What is a Gantt chart
A Gantt chart is a type of bar chart that illustrates a series of tasks or activities on a timeline. Each task is a small step that must be finished as part of completing a larger objective. The tasks are arranged in a cascading order on the timeline, based on their start date.
Gantt charts are effective because they break down a body of work into smaller project tasks and they present the whole effort in a visual way on a timeline. Since Gantts show the work’s tasks in a sequence, they make it easy to see what work needs to be done first and which tasks are dependent on others.
Gantt charts are a popular way to track a project’s progress from day one until completion. They are used by business managers and teams to plan projects and properly manage them so deadlines are met.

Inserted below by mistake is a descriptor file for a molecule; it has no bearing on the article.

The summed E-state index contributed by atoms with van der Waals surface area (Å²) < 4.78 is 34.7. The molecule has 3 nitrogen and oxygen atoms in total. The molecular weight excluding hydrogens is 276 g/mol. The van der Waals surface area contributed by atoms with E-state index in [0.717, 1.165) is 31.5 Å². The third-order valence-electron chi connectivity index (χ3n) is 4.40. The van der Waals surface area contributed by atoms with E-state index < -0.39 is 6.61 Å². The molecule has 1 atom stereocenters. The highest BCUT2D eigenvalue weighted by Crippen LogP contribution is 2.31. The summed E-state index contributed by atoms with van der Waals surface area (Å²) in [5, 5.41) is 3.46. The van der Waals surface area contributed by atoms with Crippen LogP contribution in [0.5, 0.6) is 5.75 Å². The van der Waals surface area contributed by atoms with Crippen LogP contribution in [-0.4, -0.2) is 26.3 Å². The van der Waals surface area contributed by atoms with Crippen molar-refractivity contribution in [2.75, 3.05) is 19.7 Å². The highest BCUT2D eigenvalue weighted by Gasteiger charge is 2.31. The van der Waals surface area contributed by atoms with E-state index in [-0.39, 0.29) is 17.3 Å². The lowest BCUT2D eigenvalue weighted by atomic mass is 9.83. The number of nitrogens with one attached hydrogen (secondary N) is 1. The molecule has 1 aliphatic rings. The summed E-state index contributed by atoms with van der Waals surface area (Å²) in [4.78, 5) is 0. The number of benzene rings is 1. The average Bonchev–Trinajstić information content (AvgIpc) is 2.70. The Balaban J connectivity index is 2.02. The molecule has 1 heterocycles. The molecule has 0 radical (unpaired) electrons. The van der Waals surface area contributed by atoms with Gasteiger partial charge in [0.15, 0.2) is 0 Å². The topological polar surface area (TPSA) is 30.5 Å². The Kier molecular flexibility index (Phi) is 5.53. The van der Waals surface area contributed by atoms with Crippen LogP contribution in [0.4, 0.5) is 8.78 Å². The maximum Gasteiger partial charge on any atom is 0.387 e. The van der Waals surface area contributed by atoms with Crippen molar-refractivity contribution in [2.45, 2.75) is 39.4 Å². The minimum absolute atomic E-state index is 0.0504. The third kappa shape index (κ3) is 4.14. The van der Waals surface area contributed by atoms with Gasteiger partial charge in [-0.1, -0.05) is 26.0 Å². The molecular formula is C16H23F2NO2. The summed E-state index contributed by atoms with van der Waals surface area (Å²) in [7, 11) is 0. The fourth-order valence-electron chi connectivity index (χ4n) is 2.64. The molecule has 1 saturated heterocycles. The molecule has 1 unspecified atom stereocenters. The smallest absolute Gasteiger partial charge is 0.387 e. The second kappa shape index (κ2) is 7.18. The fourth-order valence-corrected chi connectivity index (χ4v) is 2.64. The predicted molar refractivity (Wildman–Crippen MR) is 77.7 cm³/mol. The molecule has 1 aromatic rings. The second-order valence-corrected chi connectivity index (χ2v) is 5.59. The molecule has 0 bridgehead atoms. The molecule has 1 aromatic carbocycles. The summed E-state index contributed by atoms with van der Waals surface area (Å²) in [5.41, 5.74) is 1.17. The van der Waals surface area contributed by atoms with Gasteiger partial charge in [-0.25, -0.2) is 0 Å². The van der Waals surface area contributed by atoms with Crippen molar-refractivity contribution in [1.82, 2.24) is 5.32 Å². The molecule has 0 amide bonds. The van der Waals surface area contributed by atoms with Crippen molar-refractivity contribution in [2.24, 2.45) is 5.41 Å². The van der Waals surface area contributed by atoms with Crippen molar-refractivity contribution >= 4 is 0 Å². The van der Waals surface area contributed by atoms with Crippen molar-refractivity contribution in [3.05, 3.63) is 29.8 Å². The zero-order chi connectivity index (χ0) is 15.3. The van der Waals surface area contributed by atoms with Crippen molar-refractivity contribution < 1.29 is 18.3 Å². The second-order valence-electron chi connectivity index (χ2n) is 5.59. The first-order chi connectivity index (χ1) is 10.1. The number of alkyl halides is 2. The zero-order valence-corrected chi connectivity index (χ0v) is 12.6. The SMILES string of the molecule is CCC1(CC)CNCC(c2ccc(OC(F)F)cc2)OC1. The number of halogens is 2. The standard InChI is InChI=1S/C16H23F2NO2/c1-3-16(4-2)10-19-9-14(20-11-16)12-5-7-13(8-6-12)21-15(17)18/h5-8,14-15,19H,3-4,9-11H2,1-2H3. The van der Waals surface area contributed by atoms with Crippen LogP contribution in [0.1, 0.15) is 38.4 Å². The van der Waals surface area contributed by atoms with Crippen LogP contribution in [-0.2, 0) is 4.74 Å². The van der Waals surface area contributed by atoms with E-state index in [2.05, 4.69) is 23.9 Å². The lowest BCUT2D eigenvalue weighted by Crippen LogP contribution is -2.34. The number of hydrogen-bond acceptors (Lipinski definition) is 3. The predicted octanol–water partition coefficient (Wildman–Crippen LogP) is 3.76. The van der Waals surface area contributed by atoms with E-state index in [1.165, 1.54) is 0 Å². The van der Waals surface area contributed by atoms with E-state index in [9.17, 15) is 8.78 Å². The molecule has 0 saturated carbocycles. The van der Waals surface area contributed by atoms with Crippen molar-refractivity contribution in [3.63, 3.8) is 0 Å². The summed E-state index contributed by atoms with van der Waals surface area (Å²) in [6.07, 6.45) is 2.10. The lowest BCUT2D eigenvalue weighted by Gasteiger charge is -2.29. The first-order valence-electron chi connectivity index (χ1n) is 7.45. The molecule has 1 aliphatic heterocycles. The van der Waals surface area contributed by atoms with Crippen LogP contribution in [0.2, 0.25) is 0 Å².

Gantt chart history and evolution
An early form of the Gantt chart was created in 1896 by Karol Adamiecki, a Polish engineer and management researcher. He created a diagram to make production schedules easier to understand. It illustrated how each part of the schedule was dependent on other parts and he called it a harmonograf. Although Adamiecki published articles about the harmongraf in Russian and Polish, they were never published in English and his ideas were little known in the English speaking world.
Fifteen years after Adamiecki created the harmonograf, an American productivity consultant and engineer named Henry Gantt evolved the diagram. Gantt believed that better scheduling was the key to increased productivity. He designed his diagrams so everyone in an organization could read them and understand them. His charts illustrated the start and finish date of each task, how long they should take and whether they were behind of schedule. It was this charting technique that formed the foundation for modern Gantt charts.
Gantt chart software